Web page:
Colar la mezcla en una tela para eliminar las partes sĂłlidas de la planta.

Vierta la mezcla en una olla u otro recipiente adecuado y deje que se enfrĂ­e.

AplĂ­quelo a las heridas de los animales para favorecer la curaciĂłn.

Blogs sobre los yapuchiris

InspiraciĂłn de Bangladesh a Bolivia

Three generations of knowledge

Cultivando orgullo en los Andes

Agricultores producen contenido electrĂłnico

Prediciendo el clima

Videos que le podrĂ­an interesar

En el video se puede ver a don Constantino, vestido con el poncho rojo de un jilakata:

Hacer un registro del clima, disponible también en dos idiomas nativos de los Andes: aymara y quechua.

Videos de la India sobre remedios botánicos para los animales:

Deworming goats and sheep with herbal medicines

Herbal medicine against fever in livestock

Herbal treatment for diarrhoea

Y un video de Egipto sobre el cuidado de enfermedades de piel de caballos y burros

Preventing fly-borne illness in donkeys and horses

Learn by eating April 14th, 2019 by

The prickly pear is delicious, if you can figure out how to eat it. The cactus fruit is covered by minute thorns, as hard to see as a strand of blonde human hair. Some Bolivians avoid the irritating thorns by holding the fruit with a fork and then peeling it with a knife. The little thorns on the fruit are so aggravating that they have their own name in the Quechua language: qhepu, as opposed to the larger thorns, called khishka, found on the pads of the cactus or on other spiny plants.

On a recent Sunday afternoon Ana and I admired the fruit growing in the gardens of Villa, a village near Punata, and we wondered if anyone would sell us some. Ana thought they would not. Prickly pear is usually harvested in the morning, when the qhepus tend to be firmly attached to the fruit. If people harvest in the mid-day they can get covered in brittle qhepus.

But two teenaged girls who were selling soft drinks in front of their house thought that their mom might sell us some fruit. It was late enough in the day to harvest prickly pear.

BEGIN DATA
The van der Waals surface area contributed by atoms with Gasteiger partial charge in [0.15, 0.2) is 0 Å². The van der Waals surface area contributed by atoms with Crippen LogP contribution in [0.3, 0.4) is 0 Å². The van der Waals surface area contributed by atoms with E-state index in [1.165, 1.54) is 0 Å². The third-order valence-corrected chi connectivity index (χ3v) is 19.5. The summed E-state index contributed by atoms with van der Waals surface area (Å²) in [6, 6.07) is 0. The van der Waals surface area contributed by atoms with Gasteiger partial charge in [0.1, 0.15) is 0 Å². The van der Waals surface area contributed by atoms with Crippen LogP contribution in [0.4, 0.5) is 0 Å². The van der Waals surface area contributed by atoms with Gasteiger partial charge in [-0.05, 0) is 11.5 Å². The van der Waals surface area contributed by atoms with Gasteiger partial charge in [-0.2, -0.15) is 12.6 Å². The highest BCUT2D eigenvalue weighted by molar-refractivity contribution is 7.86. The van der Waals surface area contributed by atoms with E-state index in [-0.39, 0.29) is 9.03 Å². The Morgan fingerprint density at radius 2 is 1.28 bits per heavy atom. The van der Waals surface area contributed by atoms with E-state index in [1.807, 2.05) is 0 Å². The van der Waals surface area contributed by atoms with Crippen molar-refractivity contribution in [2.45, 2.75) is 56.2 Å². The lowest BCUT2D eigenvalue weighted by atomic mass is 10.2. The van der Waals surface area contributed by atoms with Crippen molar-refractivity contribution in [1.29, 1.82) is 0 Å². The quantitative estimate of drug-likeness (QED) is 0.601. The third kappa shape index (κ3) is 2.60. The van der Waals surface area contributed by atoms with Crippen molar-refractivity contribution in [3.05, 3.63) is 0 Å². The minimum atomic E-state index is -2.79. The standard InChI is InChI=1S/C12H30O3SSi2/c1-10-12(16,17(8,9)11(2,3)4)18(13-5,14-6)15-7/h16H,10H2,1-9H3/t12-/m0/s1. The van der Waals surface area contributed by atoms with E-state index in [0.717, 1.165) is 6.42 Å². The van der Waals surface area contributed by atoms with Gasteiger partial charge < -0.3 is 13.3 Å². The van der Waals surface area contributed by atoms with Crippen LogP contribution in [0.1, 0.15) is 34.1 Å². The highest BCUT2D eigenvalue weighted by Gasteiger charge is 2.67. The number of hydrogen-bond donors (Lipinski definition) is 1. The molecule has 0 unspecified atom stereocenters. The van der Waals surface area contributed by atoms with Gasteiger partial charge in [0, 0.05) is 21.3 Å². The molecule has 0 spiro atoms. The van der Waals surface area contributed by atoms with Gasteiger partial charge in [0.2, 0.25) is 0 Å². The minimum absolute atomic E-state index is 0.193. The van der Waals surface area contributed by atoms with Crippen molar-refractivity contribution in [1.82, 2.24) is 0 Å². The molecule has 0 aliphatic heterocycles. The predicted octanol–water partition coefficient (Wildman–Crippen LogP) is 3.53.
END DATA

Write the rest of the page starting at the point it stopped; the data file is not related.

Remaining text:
Their mom, doña Norma, put on a thick leather glove and began twisting the prickly pears off of the cactus plant. Then she told her daughter to pick some branches of sunch’u, a weedy, flowering plant. Doña Norma took the prickly pears to a patch of thick grass where her daughter brushed off the qhepus with the sunch’u branches.

A lot of information came to life that afternoon: how to harvest fruit with infuriating thorns, how to disarm the prickly pears with a handful of leaves, and the best time of day to do it. Local knowledge is like that: passed on not in the abstract, or in the classroom, but during everyday events such as working and eating.

See how cactus fruit is harvested and cleaned of thorns in these short video clips from Agtube

Harvesting prickly pear

Removing thorns from cactus fruit

Scientific names

The prickly pear is Opuntia ficus-indica

Sunch’u is Viguiera lanceolate

Related blog story

Kiss of death in the cactus garden

Let nature guide you March 17th, 2019 by

Farmers need to take decisions every day. Smallholders living in remote areas often have no one to turn to to ask advice. Nobody tells them which crop to grow or when is a good time to plant. In an earlier blog, Jeff wrote about the Yapuchiris, experienced organic farmers on the Bolivian altiplano who started recording their observations on weather, natural indicators and their crops on a daily basis. Some have done so for over 10 years.